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In Latin America, leftist leaders evict US drug warriors

Bolivia, Ecuador, and Venezuela push back on US operations.

By Staff writer of The Christian Science Monitor / November 10, 2008

Taking note: Bolivian soldiers attended a ceremony Nov. 1 at which President Evo Morales celebrated the eradication of some 12,300 acres of coca farms this year in Chimore.

David Mercado/Reuters

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Mexico City

Bolivia has given US Drug Enforcement Administration (DEA) officers three months to leave the country – claiming that agents were stirring up political strife in the deeply divided nation.

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This fall, Ecuadorians voted yes to a new Constitution that calls for the closure by next year of one of the most important US operations in its war against drugs.

And for the fourth year in a row, Venezuela was singled out by President Bush – as was Bolivia for the first time – for having "failed demonstrably" in antidrug cooperation.

The US has long had a presence in Latin America to stem the northward drug flow; Colombia, Peru, and Bolivia are the world's largest cocaine producers. The US still boasts strong partnerships with many countries, such as Colombia and Mexico. But in others, particularly those led by leftists who have risen in collective condemnation of Washington, leaders are increasingly severing ties.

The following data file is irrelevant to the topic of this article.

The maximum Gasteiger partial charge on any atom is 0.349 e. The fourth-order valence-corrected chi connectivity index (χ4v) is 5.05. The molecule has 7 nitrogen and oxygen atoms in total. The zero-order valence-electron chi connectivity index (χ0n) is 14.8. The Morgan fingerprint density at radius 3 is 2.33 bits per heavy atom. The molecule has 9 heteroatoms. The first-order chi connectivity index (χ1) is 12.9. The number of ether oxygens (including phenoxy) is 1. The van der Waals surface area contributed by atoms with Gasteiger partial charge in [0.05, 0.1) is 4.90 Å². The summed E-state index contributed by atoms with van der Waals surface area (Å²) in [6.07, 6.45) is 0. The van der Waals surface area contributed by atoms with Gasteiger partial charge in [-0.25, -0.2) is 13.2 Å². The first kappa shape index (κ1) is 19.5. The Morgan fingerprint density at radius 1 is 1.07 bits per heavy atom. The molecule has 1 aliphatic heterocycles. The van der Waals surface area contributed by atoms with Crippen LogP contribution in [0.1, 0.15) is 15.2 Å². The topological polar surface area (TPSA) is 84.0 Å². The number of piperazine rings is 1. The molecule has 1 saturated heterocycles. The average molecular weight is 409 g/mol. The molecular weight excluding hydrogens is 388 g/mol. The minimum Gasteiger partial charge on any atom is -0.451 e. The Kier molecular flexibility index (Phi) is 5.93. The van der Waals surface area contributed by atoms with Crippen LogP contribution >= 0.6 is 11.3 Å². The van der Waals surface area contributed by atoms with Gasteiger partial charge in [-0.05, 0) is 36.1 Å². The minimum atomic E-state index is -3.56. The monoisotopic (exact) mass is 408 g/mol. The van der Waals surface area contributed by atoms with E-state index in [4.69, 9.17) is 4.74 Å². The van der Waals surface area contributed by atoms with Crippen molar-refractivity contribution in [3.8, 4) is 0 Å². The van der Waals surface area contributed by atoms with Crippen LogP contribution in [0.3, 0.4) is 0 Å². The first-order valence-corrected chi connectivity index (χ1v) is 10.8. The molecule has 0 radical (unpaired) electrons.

Their push for more self-determination could represent an opportunity to improve a strategy seen by many as a failure, says Kathryn Ledebur, director of the Andean Information Network in Bolivia.

But Roger Noriega, a former assistant secretary of State for western hemisphere affairs, takes a dimmer view. Moves like Bolivia's expulsion of DEA agents could have an impact on US intelligence-gathering capabilities, he says, but they also appear to weaken some countries' commitment to fighting drug production. "Drug cartels and all the illicit behavior – even the damage done to the environment by drug production – is a transnational challenge that requires international cooperation," he says.

Early this month, Bolivian President Evo Morales, the nation's first indigenous leader who rose to power as head of the coca grower's federation, expelled the DEA, claiming that agents were stoking divisions in a country already violently divided over a new Constitution that seeks more state control over energy resources and more recognition for the indigenous.

"There were DEA agents who worked to conduct political espionage and to fund criminal groups so they could launch attacks on the lives of authorities, if not the president," Mr. Morales said last week

The DEA calls the claims baseless. "We go after drug traffickers.… We don't get involved in things outside our lane," says Garrison Courtney, spokesperson for the DEA. "These are really silly accusations."